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Belgium vs Netherlands facts

Belgium will aim to kick off the 2023 UEFA European Under-21 Championship with a first competitive win against neighbours the Netherlands.

Belgium kick off their U21 campaign against Netherlands
Belgium kick off their U21 campaign against Netherlands BELGA MAG/AFP via Getty Images

Belgium will aim to kick off the 2023 UEFA European Under-21 Championship with a first competitive win against neighbours the Netherlands as the teams meet in Group A at the Meskhi Stadium in Tbilisi.

The Belgians are making their fourth finals appearance and looking to progress from the group stage for only the second time. The Dutch, meanwhile, were champions in 2006 and as hosts in 2007, but have featured in the final tournament only twice since – although they reached the semi-finals on each occasion.

Co-hosts Georgia and Portugal are the other teams in Group A, with all six games to be played in Tbilisi at either the Meskhi Stadium or the Paichadze Stadium.

Previous meetings

The countries have not played a competitive U21 fixture in 16 years but they did meet in a friendly in Leuven on 23 September 2022, Brian Brobbey scoring both Netherlands goals (14, 44) in a 2-1 win. Half-time substitute Olivier Deman got the home side's consolation goal 18 minutes from time.

Belgium had won their previous match against the Netherlands – the sides' first meeting in a decade – with a 4-1 away success on 22 March 2018. That was just their third victory overall against their neighbours and a first since October 1984, ending the Netherlands' nine-match unbeaten run against Belgium (W5 D4).

This is the sides' sixth European U21 Championship fixture, and a first since June 2007, when they shared a 2-2 Matchday 3 draw in Heerenveen. Kevin Mirallas (9) and Sébastien Pocognoli (70) scored for Belgium with Maceo Rigters (13) and Royston Drenthe (37) on target for the Netherlands as both sides reached the last four.

The Netherlands reached the 2000 finals at Belgium's expense, drawing 2-2 in Heerenveen in the first leg of the play-off before a 2-0 away win in Mouscron.

The teams were also paired together in qualifying for the 1998 tournament, a 2-2 draw in Liège preceding a 5-2 Dutch win in The Hague that helped them finish first in Group 7 and qualify for the finals, with Belgium eliminated in third place.

Devyne Rensch, Kenneth Taylor and Brobbey were in the Netherlands side that beat Belgium 3-0 in the 2019 European U17 Championship quarter-finals on their way to lifting the trophy. Maarten Vandevoordt and substitute Ameen Al Dakhil were both in the Belgium team with Senne Lammens and Hugo Siquet unused replacements.

Form guide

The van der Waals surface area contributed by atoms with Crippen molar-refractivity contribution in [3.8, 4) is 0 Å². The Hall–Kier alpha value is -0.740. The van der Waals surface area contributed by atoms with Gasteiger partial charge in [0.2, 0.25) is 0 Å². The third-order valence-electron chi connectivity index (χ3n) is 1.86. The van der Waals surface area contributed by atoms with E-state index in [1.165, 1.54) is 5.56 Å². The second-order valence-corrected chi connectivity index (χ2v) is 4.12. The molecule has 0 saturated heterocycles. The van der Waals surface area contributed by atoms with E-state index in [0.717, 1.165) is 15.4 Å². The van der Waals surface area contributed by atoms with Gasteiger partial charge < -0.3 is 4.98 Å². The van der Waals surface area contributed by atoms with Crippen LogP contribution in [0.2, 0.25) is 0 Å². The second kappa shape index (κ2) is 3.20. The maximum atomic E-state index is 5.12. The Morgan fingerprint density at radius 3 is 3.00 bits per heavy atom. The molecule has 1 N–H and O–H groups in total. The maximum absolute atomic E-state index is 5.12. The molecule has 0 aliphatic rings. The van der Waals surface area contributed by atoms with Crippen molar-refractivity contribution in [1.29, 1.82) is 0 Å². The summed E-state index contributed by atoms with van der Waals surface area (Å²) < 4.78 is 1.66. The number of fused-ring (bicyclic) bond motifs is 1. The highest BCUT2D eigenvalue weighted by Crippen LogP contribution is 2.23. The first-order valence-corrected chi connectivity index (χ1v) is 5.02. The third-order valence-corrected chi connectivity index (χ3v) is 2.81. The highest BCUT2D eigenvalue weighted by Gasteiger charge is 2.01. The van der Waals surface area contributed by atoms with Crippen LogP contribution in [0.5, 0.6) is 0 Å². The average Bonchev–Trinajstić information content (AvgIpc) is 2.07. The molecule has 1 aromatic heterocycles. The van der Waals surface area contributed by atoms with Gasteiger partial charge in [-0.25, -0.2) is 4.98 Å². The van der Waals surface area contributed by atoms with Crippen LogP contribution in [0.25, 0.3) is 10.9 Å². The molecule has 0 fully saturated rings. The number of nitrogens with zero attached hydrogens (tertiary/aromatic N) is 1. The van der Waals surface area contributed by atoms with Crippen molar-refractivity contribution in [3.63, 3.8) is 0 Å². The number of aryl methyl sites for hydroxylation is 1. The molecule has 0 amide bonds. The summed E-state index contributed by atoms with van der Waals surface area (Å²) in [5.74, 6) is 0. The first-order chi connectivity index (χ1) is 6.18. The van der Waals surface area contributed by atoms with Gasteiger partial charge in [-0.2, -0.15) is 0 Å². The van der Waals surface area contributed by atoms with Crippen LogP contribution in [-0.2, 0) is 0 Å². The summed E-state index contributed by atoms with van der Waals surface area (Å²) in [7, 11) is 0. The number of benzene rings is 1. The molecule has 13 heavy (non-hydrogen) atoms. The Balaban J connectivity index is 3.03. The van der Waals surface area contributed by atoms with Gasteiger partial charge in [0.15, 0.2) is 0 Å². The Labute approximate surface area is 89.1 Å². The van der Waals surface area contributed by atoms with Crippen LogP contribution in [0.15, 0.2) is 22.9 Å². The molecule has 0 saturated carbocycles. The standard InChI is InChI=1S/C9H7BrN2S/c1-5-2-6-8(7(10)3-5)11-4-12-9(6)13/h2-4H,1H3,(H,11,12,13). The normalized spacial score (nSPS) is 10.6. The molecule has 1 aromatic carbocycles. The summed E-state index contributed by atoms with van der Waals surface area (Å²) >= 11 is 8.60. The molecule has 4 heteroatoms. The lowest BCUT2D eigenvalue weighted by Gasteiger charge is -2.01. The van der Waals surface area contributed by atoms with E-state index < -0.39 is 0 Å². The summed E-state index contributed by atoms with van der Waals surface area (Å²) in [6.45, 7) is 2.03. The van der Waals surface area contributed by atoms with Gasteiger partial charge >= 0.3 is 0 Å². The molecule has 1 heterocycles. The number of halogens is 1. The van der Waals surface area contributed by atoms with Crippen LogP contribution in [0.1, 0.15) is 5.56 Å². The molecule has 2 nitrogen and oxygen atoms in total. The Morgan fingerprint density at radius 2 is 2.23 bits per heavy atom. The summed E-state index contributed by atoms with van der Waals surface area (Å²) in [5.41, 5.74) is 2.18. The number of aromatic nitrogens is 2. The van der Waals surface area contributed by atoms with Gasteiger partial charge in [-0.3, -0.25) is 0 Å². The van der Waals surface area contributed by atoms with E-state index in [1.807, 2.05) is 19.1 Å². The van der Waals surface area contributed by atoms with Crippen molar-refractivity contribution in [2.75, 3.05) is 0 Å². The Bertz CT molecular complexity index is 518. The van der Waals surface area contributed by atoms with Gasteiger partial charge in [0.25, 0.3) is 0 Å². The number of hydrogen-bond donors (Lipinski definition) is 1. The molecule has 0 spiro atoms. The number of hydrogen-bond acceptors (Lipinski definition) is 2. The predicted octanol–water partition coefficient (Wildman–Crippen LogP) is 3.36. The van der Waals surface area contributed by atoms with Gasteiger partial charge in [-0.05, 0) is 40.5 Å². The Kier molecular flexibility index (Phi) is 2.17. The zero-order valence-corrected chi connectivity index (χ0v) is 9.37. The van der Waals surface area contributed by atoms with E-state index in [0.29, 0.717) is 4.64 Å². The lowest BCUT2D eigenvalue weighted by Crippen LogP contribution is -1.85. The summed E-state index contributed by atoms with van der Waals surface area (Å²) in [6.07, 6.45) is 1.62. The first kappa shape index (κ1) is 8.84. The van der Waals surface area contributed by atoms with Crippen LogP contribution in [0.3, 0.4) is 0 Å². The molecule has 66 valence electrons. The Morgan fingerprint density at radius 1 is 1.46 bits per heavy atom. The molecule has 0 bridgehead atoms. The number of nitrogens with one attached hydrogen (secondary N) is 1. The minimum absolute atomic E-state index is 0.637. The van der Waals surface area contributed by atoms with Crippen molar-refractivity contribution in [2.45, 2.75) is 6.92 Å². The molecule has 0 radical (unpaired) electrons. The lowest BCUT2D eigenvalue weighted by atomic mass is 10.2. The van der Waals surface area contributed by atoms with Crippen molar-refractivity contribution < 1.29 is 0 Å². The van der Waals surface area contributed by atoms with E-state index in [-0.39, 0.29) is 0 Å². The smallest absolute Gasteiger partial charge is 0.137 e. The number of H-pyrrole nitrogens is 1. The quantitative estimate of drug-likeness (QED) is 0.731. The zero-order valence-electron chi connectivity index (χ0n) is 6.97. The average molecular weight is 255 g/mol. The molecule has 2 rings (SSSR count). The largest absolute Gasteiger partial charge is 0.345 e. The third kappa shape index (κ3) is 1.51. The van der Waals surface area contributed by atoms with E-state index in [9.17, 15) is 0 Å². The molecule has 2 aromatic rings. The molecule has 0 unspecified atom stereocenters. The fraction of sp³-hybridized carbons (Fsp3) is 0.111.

This is Belgium's fourth appearance in the U21 final tournament, and a first since 2019, when they lost all three games to finish bottom of Group A behind Spain, Italy and Poland, scoring four goals but conceding eight.

Belgium also bowed out in the group stage on debut in 2002, their best performance coming five years later in the Netherlands where they reached the semi-finals before losing to Serbia.

This time round Jacky Mathijssen's side remained unbeaten to finish first in Group I on 20 points, three ahead of Denmark. Belgium won six of their eight games, scoring 14 goals, conceding only two and keeping six clean sheets.

Belgium were the first of the 14 teams who came through qualifying to book their place at the finals, thanks to a 1-1 draw against Denmark in their penultimate fixture on 29 March 2022.

Loïs Openda was the team's top scorer in qualifying with seven goals, putting him joint second in the overall rankings for the 2023 preliminaries. He scored at least once against all four Group I opponents and is now Belgium's all-time top scorer at U21 level with 13 goals, one more than Kevin Vandenbergh (2003–05).


The Netherlands have reached the final tournament for the sixth time, although only the third since claiming back-to-back titles in 2006 and, as hosts, 2007. The only tournament in which they failed to progress from the group stage was in 2000.

Both subsequent finals campaigns have ended in the semi-finals, against Italy in 2013 (0-1) and Germany in 2021 (1-2).

Two years ago, the Netherlands had finished top of Group A on five points, progressing with eventual champions Germany on goals scored in a three-way head-to-head with Romania. Myron Boadu's double, the second goal three minutes into added time, secured a 2-1 quarter-final victory against France but the Jong Oranje were unable to recover from conceding twice in the first eight minutes of their last-four tie against Germany.

Erwin van de Looi's side won eight of their ten qualifiers for the 2023 finals, drawing the other two, to finish three points clear of Switzerland in Group E. They scored 32 goals and conceded only three, Joshua Zirkzee finishing as their top scorer on seven, which put him joint second overall.

Links and trivia

Have played together:
Zeno Debast & Bart Verbruggen, Joshua Zirkzee (Anderlecht 2021/22)
Aster Vranckx & Micky van de Ven (Wolfsburg 2021/22)

Have played in Belgium:
Jurgen Ekkelenkamp (Antwerp 2022–)
Bart Verbruggen (Anderlecht 2020–)
Joshua Zirkzee (Anderlecht 2021/22 loan)
Kjell Scherpen (Oostende 2022 loan)

Has played in the Netherlands:
Maxime Delanghe (PSV Eindhoven 2020–22)